NORTHBROOK — Northbrook merchants want more foot traffic in the central business district and the village may look at zoning code changes to spur such activity.
Village President Sandy Frum and the Village Board of Trustees very briefly discussed requiring retail or restaurant use of ground floor downtown space during a meeting January 24 at Village Hall.
None of them expressed an opinion in favor or against. Frum said she needed to know more so she can make an informed judgment.
Frum said in a DailyNorthShore.com interview after the meeting that she hears from people around town there is a desire to motivate more people to shop and eat downtown, and she is looking for ways to help make that happen.
“I have a sense people downtown want more foot traffic and the way you get more foot traffic is with retail,” said Frum. “I don’t mean just retail but restaurants too.”
The idea of a first-floor retail requirement was not on the agenda. After a presentation on another issue, Frum asked the trustees what they thought of the idea of a zoning requirement on the use of ground floor space.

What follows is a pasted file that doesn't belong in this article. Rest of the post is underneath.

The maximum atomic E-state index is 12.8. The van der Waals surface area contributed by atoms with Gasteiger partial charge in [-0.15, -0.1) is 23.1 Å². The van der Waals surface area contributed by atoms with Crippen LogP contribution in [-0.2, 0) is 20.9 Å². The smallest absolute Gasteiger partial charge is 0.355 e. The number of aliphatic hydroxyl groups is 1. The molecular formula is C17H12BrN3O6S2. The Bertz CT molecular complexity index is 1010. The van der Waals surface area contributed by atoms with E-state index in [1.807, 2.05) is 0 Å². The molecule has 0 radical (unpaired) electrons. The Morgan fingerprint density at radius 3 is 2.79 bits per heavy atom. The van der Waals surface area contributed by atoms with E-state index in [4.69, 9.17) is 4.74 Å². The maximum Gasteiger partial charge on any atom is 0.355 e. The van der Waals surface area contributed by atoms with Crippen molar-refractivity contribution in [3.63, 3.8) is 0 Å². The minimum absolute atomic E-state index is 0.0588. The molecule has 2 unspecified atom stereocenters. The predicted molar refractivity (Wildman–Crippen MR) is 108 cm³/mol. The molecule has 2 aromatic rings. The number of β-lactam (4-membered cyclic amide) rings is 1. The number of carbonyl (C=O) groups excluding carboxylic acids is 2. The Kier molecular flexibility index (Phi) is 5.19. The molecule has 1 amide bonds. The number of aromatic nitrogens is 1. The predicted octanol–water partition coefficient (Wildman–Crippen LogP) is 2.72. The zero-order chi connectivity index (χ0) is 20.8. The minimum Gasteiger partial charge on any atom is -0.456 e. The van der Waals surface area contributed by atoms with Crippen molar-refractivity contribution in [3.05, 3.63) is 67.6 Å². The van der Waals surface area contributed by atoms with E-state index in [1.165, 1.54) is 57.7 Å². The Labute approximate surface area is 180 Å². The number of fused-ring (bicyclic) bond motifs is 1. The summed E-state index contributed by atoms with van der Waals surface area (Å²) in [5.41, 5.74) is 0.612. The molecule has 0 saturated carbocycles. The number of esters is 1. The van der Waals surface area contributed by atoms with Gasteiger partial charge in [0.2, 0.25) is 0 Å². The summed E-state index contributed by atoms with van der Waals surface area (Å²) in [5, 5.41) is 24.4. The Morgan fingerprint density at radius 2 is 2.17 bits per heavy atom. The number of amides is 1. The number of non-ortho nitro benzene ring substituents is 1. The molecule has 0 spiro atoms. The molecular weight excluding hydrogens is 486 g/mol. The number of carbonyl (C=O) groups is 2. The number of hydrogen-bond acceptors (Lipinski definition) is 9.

The village has had a continuing discussion about downtown zoning since last summer. Frum said the Plan Commission will discuss it in detail in February. She asked the trustees if they wanted the commission to take a deep dive into the retail requirement and make a recommendation.
The village first discussed the idea approximately eight years ago, according to Frum. She said at that time the board but did not want to limit the market for property owners during the recession.
“I wondering if we want to have the Plan Commission look at that just for downtown at this point and come back with a recommendation,” said Frum. “Retail meaning anything that sells something. It has to do with making the downtown more walkable.”
Trustee A.C. Buehler said there should be a discussion of whether the same requirements will apply to the front of a building as the back. Frum said she wants to know what other nearby communities do and the impact such a requirement makes.
Trustee Kathryn Ciesla also said it is important to know what other towns do. She said the idea Frum posed was a case of first impression for her.
“I question the wisdom of preventing property owners in the downtown from renting to who they want,” said Ciesla.
After the Plan Commission discusses downtown zoning in February, Frum said there will be a joint meeting of the board and the commission to learn of the commission’s findings. There will be a thorough report about neighboring requirements and potential impact then.
Though Frum did not say in the meeting more retail and restaurant business generates additional sales tax for the village, she said increased business and tax revenue “go hand in hand.”
“If you get more business you sell more,” said Frum. “If you sell more there is more (tax) revenue but that is not the primary driving force of the idea.”